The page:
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Date of Award
Dissertation - Pacific Access Restricted
Doctor of Philosophy (Ph.D.)
Pharmaceutical and Chemical Sciences
First Committee Member
Second Committee Member
Third Committee Member
Fourth Committee Member
Depression is a common neuropsychiatric illness with a lifetime prevalence of 17% in the United States. The disease can severely impact the daily living and quality of life in patients. The monoamine hypothesis of depression implicates the neurotransmitter serotonin as mediating the pathophysiology. Selective serotonin reuptake inhibitors (SSRIs), a popular and efficacious class of antidepressants, increase serotonin concentrations in the brain. However, full clinical benefit may not be obtained for four to six weeks. This period of waiting for SSRIs to work becomes quite daunting for patients. Research has focused on delineating the control mechanisms surrounding the dorsal raphé nucleus (DRN), the serotonergic control center located in the midbrain. Much evidence points to changes in several receptor systems as the underlying cause of the delay. One particular serotonin receptor, 5-HT 1A , has been established to play a role in affecting the time course of clinical effect. We have targeted another receptor as a possible contributor to the delay: the stimulatory 5-HT 2A heteroreceptors located on GABAergic interneurons of the DRN. The 5-HT 2A receptors of the GABAergic interneurons receive stimulatory input from serotonergic collaterals branching off the DRN serotonergic neurons. The resultant stimulation causes GABA release and inhibition of the serotonergic neurons via GABA A receptors of the DRN, completing a feedback loop. We hypothesize that the 5-HT 2A receptors desensitize under constant stimulation, as in the case with SSRI administration, and as a result contribute to the time delay in the onset of action of SSRIs. Using the microdialysis technique, various receptor agonists and antagonists were administered to examine receptor changes and its influence on serotonin release in male Wistar rats. Our results demonstrate that GABA A receptors exert a large inhibitory influence on serotonergic neurotransmission. Local GABA release results from 5-HT 2A receptor stimulation. Furthermore, serotonin appears to trend back towards basal levels, suggesting a possible desensitization process occurring under constant agonism of 5-HT 2A receptors. The development of our pharmacodynamic model quantitatively shows a slow desensitization process, which may also contribute to the time delay observed with the onset of action of SSRIs.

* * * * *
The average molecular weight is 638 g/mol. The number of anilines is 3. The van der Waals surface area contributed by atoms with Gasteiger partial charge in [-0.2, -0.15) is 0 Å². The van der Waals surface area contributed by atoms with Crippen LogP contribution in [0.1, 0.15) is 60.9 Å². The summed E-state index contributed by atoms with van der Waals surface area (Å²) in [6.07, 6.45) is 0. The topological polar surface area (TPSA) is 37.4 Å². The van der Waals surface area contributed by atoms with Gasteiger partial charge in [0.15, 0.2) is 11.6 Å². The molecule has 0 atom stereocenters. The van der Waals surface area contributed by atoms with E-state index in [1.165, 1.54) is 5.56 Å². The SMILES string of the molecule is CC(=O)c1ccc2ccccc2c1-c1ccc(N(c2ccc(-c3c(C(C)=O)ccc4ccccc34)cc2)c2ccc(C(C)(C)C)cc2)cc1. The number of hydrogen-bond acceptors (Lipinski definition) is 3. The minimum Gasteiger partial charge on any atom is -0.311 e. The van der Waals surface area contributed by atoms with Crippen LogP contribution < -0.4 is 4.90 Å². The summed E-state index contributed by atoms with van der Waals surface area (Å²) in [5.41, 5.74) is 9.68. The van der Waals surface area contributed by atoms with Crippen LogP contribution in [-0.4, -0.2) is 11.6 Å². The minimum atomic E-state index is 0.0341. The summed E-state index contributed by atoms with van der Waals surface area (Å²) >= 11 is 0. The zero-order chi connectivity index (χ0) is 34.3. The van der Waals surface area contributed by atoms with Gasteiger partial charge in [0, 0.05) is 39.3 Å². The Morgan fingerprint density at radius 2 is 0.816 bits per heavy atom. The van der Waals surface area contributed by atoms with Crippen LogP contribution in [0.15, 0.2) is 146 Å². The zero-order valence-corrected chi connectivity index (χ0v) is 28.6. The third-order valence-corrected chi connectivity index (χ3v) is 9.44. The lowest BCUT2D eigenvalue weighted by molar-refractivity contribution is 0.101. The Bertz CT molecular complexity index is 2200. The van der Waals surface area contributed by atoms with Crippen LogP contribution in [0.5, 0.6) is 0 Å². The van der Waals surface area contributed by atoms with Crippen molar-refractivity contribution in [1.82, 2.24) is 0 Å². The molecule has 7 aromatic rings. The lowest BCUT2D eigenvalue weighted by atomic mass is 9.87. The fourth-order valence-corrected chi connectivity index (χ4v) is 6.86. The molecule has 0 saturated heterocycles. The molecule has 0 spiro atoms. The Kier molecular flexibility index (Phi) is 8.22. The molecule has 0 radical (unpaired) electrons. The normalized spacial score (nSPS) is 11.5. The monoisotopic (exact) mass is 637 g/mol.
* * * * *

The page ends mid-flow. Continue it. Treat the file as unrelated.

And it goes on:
Chan, Patrick G.. (2009). A pharmacodynamic model of the role of 5-HT2A and GABAA receptors in the delay in the onset of action of SSRIS. University of the Pacific, Dissertation - Pacific Access Restricted. https://scholarlycommons.pacific.edu/uop_etds/2396
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